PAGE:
It's like the first day of school in the Senate. Freshman, nine of them new to Washington, running around looking lost, wandering into the wrong rooms, forgoing their restroom needs during hours-long orientation sessions, paperwork, speeches from current members, discombobulated spouses, and on and on.

It's a big day for Republicans, as GOP Leader Mitch McConnell, R-Ky., welcomed 16 new GOP colleagues to his office on Monday morning, this after the minority party flipped six previously-Democratic seats on November 2.

Beaming from ear to ear, McConnell proclaimed to the on-looking television cameras, "Obviously, I'm pretty excited to be sitting here...This is going to be a huge improvement for the United States Senate from our point of view, and I believe the American people sure have chosen outstanding members to join the United States Senate."

Still, it was not a big day for everyone. It's often a difficult time when vanquished incumbents must return to perform humbling tasks. Sen. Bob Bennett, R-Utah, ousted in a GOP primary by former Supreme Court Justice Samuel Alito's clerk, Mike Lee, is top Republican on the Rules Committee, which controls office space and budgets. Bennett gave a speech to the new members, including his former opponent, about hiring competant staff, but he told reporters afterward that he also injected a poignant piece of advice.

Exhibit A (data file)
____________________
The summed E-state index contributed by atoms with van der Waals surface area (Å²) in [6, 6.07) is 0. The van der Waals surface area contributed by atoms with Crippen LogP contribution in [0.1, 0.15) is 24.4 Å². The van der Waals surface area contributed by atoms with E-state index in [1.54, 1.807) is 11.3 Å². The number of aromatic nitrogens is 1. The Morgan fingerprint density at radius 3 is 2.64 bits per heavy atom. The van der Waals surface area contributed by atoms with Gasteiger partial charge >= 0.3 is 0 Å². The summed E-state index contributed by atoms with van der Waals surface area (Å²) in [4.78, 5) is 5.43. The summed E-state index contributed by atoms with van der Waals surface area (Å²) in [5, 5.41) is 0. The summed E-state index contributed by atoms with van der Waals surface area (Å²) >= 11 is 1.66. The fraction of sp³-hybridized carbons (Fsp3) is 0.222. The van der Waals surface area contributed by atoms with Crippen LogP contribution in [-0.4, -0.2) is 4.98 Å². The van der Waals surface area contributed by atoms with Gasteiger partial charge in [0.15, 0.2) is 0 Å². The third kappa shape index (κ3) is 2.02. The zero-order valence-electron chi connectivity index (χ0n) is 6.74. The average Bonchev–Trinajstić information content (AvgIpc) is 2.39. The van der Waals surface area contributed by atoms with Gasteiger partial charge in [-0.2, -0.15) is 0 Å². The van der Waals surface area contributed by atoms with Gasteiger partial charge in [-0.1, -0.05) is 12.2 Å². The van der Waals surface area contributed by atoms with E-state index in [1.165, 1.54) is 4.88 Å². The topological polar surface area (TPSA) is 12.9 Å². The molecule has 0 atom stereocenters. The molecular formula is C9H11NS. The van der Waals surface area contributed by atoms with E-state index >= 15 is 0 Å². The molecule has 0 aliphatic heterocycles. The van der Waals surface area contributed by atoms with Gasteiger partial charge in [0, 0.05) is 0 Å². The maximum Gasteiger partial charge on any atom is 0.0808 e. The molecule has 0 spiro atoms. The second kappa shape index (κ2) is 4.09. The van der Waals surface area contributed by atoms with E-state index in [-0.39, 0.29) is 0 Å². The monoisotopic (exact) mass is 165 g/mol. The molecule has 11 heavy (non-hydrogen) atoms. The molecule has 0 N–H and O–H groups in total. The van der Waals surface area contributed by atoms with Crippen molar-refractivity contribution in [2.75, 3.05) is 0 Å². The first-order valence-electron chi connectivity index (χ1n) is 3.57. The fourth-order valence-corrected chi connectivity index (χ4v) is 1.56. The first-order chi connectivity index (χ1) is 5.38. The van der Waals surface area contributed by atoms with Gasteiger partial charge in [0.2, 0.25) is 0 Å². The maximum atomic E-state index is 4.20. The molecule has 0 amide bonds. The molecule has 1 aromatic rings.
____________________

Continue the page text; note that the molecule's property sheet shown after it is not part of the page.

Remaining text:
"I told them that regardless of your partisan position, recognize that the senators with whom you deal are not caricatures. They are real people. So, whether you are a Republican or Democrat, you are dealing with human beings. Make friends across the aisle, across ideological barriers," Bennett exhorted the freshmen.

Just down the hall, a more sedate affair in the office of Democratic Leader Harry Reid, a closed-door meeting with his two new members, Senators-elect Joe Manchin of West Virginia and Delaware's Chris Coons, out of the view of cameras.

And it was baptism by fire for those two men, as the midterm elections in their states also served as special elections to replace vacant positions. Both are legislating right away in the current lame duck session.

At 4:00pm Eastern, the former Mountain State governor and New Castle County executive will be officially sworn in by Vice President Joe Biden, who doubles as the President of the Senate, a somewhat emotional moment for the former senior senator from Delaware whose son, Beau, was long thought to be his father's heir apparent. The younger Biden chose to remain the state's attorney general, because, some experts said, he feared he would not win against the presumptive GOP challenger, Rep. Mike Castle. But Castle, a popular former governor, was surprisingly ousted in the state's closed primary by Tea Party upstart Christine O'Donnell.

Manchin, according to a spokeswoman, will not only carry his family Bible, often a Senate tradition for members as they are sworn in, but also a reminder of the historic figure he is replacing. The late Sen. Robert Byrd, D-WV, the longest serving senator in history, gave the former governor a copy of the Constitution before he died, and Manchin plans to have that document with him when he takes the oath of office Monday afternoon.